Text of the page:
Thursday, May 26, 2022

Quote of the Day (Terence, on a Playwright’s Disasters in Ancient Rome)

“Now for my sake give a fair hearing to my plea. Once more I am presenting The Mother-in-Law, a play for which I have never been able to gain a hearing uninterrupted, so much has misfortune dogged its progress….When I tried to produce it the first time, the report of boxers (joined to the belief that a tight-rope walker would appear), the throng of their admirers, the shouting, and women’s screaming forced me off stage before the end. I then decided to employ my usual approach on the new play and try it out again; I put it on a second time. The first act was going well when news arrived that there was to be a gladiator’s show. In surged the people, pushing, shouting, jostling for a place, leaving me powerless to hold my own.”—Ancient Roman playwright Terence (c. 186-159 BC), “The Mother-in-Law,” in The Comedies, translated by Betty Radice (1965)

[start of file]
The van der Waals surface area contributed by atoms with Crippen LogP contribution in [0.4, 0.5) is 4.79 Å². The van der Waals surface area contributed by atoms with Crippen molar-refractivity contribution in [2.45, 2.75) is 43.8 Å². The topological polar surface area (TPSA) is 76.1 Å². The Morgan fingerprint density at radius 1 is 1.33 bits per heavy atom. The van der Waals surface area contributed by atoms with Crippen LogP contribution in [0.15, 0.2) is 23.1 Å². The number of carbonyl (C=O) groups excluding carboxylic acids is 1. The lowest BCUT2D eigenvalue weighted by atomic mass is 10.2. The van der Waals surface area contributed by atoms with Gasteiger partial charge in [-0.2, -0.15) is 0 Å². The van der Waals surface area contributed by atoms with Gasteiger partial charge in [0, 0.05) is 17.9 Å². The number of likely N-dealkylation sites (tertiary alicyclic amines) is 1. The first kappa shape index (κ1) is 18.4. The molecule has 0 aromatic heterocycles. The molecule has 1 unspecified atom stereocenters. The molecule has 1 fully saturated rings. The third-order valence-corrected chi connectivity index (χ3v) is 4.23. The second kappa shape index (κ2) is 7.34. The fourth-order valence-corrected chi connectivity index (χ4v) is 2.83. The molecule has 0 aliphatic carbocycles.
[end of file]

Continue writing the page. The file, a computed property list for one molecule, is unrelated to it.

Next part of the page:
And the creators of modern theater—an anxious crew depicted in the Michael Frayn farce Noises Off—think they have it bad!

(The image accompanying this post, a Roman mosaic, depicts actors and a musician. It comes from “The House of the Tragic Poet” in Pompeii.)

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